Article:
Amsterdam, the bicycle capital of Europe, has a hidden secret: Noord, a short ferry ride away from the city, is quickly becoming its coolest new district. A former industrial area, this borough was once just a port with homes for shipbuilders. Today, the old harbour buildings located along the IJ lake have been converted into creative enterprises, like a restaurant made of shipping containers, an old shipyard that’s been converted into a discotheque, and an organic food hub complete with hip new cafés in old warehouses.
Roughly 90,000 people live in Noord, which means “north” in Dutch. As you cross the ferry from Amsterdam’s central station to the port of Noord, a swooping, white architectural masterpiece on the banks of the IJ lake will come into focus. It’s the Eye Film Museum, which shows historic films and features a rotating set of film-themed exhibitions. They organize four shows a year, presenting the latest in mostly indie and art films — meaning this is where cinephiles can see David Cronenberg’s and Federico Fellini’s works on the big screen, as well as abstract light shows by Anthony McCall. The Eye’s restaurant and bar, meanwhile, provides a stunning city view from its patio.
The creative spirit of Noord is pervasive. At NDSM, a cultural centre near the water, local, creative businesses rent office spaces and studios. Nearby is the Kunststad, which is the largest creative studio complex in the city; beyond that, the historic Timmerwerkplaats building is a century old carpentry studio that still houses active woodworkers, who build everything from modern, one-of-a-kind furniture to old-fashioned toys.
Creative types need sustenance, so there are plenty of hip restaurants and cafés in the area, many of which place focus on local procurement and sustainable food practices. Pllek, a restaurant made of shipping containers, is located close to NDSM. Stop by for a locally sourced meal, and stick around for dancing in the event hall, which features a huge disco ball. In the summer, catch a live concert at Pilek's open-air outdoor stage. Steps away is the Noorderlicht Café, which is located in an old botanical garden. There’s also Place du Nord, a French-inspired bistro led by twin chefs Andre and Hans. And for dessert (or a sweet snack), IJssalon IJskoud, a quaint ice cream shop selling homemade, artisan ice cream, is just steps away — it’s set along a cycle path, so two-wheeled travellers can roll right up.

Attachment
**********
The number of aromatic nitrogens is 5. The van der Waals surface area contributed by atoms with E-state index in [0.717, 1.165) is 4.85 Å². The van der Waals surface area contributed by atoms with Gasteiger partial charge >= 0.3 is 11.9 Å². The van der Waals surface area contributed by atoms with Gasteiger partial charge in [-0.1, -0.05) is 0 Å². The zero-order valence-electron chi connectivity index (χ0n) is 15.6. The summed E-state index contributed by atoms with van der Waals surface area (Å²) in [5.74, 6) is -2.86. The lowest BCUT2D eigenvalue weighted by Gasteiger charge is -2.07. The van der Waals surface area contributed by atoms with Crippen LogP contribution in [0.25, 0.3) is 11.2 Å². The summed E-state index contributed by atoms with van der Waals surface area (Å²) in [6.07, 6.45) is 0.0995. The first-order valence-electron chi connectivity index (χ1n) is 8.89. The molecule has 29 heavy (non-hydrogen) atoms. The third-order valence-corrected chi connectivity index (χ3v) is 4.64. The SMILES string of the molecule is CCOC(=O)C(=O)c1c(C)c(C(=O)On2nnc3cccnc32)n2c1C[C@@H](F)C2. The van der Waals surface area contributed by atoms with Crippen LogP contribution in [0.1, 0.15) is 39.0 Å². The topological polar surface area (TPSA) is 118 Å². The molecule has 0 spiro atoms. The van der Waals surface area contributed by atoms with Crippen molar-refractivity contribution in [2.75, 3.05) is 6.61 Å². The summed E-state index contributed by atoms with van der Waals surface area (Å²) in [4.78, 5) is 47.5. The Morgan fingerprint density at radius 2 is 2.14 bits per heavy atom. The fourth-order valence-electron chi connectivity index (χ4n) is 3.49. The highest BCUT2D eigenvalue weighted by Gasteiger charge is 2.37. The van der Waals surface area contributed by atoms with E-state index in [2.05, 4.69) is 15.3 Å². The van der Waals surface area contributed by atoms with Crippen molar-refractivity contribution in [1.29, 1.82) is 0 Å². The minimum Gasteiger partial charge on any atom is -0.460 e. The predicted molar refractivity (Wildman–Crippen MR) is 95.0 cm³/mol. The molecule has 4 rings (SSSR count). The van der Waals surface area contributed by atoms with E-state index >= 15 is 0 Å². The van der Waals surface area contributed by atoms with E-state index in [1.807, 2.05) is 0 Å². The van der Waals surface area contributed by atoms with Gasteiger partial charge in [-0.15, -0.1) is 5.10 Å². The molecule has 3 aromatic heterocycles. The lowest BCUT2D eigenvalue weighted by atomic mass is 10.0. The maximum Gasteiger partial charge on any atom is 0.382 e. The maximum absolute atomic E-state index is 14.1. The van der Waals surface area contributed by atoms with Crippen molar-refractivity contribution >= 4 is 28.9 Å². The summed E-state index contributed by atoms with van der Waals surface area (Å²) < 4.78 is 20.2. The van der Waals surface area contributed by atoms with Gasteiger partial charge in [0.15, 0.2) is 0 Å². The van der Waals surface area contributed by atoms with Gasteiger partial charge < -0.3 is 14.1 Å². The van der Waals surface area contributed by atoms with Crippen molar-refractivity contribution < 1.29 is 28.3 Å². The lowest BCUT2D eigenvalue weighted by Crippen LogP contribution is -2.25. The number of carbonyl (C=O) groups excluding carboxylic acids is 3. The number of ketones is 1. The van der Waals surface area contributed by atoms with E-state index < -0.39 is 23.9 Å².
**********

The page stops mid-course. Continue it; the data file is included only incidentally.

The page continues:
A trip to Amsterdam isn’t complete without an authentic glass of Dutch beer, especially nowadays: more than 200 microbreweries have popped up in the Netherlands over the past decade. BrouwLab, a local brewery co-founded by school buddies Peter Harms and Aart van Bergen, is headquartered in NoordOogst, a business complex in Noord (its name means “northern harvest”).
And because Noord is up and coming, there’s often something new to do. Tolhuistuin, a recently opened cultural centre, has hosted DJs, local rappers, and gospel singers on its outdoor garden pavilion, which is made from recycled materials. On the main floor, there’s a restaurant beside the Solid Ground Movement, which is Amsterdam’s first hip-hop school (in case you want to take a dance class). And in October, writers from around the globe will visit for the two-day Read My World literary festival.
G Adventures runs a number of trips to the Netherlands, encompassing activities in Amsterdam and beyond. We're thrilled at the prospect of showing you more of this big, exciting planet. Check out our small group tours to the Netherlands here.